Dermis, epidermis has no blood vessels

27

Dermis or epidermis?

Primarily barrier function, protection, wound healing?

Epidermis

28

Epidermis sheds itself every ___ days?

28+

14 days to reach stratum corneum

14 days to desquamate

29

4 Layers of Epidermis?

Stratum corneum, granulosum, spinosum, basale

A image thumb
30

Function of hemidesmosome?

Connect epidermis to dermis

Epidermis (pink in picture), dermis (blue)

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31

Function of desmosomes?

Keratinocyte to keratinocyte adhesion

32

What epidermal layer is the source of stem cells?

Stratum basale

33

Division of cells starts in what epidermal layer?

Stratum basale

34

Basal cells (of basal layer) adhere to basement membrane via what?

hemidesmosomes

35

Cells stop dividing and start terminal differentiation in what epidermal layer? 

Stratum spinosum

36

Lipids begin to develop in what epidermal layer?

Stratum spinosum

37

Why is the stratum spinosum "spiny"

Due to visible desmosomes with which one KC adheres to another

38

Profilaggrin synthesis occurs in what epidermal cell layer? 

 

Stratum granulosum

Profilaggrin makes up part of the intracellular keratohyaline granules that are produced in this layer

 

39

What layer of the epidermis plays a key role in maintaining a water barrier? How?

Stratum granulosum

- Lipids in lamellar granules secreted into intercellular space to form water barrier to keep water in skin

40

 Nuclei and organelle should degenerate by the time they reach what layer?

Stratum corneum

41

Profilaggrin is processed into ____ in the stratum ____? Purpose of this?

filaggrin, stratum corneum

- helps keep water in cells

42

Stratum corneum creates a protective layer via a combination of what 2 components?

Keratin + filaggrin = macrofibrils (creates protective layer)

43

Keratin combines to form _____?

Intermediate filaments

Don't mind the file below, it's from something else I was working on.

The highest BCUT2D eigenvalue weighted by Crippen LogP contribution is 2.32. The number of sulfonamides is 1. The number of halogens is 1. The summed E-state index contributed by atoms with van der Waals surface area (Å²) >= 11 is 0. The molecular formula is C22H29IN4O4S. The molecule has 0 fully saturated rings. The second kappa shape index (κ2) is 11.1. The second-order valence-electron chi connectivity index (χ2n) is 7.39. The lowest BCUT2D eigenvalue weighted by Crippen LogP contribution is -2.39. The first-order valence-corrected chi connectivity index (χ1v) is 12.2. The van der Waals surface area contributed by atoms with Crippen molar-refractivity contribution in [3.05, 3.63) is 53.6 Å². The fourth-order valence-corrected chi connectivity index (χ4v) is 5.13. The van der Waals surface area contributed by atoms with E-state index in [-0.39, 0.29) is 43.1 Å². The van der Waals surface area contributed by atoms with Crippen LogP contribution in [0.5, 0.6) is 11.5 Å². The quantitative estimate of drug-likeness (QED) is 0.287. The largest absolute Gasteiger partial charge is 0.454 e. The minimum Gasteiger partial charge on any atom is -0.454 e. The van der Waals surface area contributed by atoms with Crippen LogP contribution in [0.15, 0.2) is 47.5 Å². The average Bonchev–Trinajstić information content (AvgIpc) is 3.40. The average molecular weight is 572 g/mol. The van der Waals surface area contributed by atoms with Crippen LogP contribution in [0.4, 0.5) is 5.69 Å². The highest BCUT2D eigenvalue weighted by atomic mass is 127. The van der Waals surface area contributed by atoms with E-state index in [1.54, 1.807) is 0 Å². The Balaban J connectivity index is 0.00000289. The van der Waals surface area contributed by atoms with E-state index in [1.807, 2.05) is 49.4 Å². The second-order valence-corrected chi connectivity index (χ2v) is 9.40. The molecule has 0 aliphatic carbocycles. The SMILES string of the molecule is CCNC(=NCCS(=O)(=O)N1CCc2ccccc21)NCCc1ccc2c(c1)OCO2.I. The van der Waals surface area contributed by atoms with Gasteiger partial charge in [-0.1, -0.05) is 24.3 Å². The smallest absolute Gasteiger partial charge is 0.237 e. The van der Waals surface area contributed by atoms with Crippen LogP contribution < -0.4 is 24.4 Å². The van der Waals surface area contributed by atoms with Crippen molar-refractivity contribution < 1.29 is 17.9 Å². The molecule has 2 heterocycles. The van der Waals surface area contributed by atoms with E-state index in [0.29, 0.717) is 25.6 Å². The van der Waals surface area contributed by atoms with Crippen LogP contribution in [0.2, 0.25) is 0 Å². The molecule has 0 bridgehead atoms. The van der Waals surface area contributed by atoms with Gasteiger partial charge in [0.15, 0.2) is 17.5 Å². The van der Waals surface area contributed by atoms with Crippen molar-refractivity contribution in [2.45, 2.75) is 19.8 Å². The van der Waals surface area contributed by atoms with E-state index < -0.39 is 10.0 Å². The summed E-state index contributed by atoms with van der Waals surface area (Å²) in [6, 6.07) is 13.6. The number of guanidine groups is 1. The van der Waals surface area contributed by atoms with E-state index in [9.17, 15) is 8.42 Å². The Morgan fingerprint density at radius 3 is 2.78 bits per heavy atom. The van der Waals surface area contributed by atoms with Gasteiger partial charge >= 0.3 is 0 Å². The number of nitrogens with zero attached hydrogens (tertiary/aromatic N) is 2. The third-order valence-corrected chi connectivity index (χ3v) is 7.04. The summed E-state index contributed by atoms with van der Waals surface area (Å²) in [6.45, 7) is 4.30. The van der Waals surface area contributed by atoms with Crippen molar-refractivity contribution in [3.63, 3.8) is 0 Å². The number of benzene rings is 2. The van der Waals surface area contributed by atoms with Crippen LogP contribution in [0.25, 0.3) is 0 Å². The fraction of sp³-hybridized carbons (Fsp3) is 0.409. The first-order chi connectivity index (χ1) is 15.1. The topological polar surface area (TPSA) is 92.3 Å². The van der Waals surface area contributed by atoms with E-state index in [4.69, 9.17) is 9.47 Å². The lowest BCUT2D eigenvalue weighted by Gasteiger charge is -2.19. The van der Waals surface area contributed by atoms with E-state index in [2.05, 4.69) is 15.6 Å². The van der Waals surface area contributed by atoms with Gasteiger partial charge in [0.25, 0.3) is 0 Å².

44

Pairs of keratin differ based on what?

location in the body.

Dif keratin pairs in palms/soles vs elsewhere

45

What amino acid is found in keratin (esp hair and nails)?

Cysteine (which contains sulfur. why your hair smells like shit when it gets burned)

46

Based on location within body, what layer of the epidermis has different characteristics? 

Stratum corneum varies based on different areas within body, such as trunk/back (thinner) vs palms/soles (thicker)

47

What layer of the epidermis is compared to a brick and mortar wall? What do #s 1 and 2 represent?

Q image thumb

Stratum corneum

1 (bricks) = flattened keratinocytes filled with keratin and filaggrin

2 (mortar) = lipid mixture surrounding keratinocytes, providing water barrier

48

Name for "pigment producting dendritic cells?"

What pigment is produced?

Melanocytes

- produce melanin (a radiation absorbing pigment)

49

Melanocytes are derived from what embryonic cell lineage?

Neural crest cells, migrat during embryonic development

50

Where are melanocytes located in the epidermis? What is their ratio to keratinocytes?

"live" along basal cell

1:10 ratio between melanocytes:keratinocytes

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51

In addition to producing melanin, what else do melanocytes do with melanin?

transfers melanin to surrounding keratinocytes

52

What is classified as the primary defense against UV radiation?

Melanocytes 

53

 What is this a picture of? 

Q image thumb

Melanocyte

Notice the dendritic like appendages within this diagram, same as picture 

A image thumb
54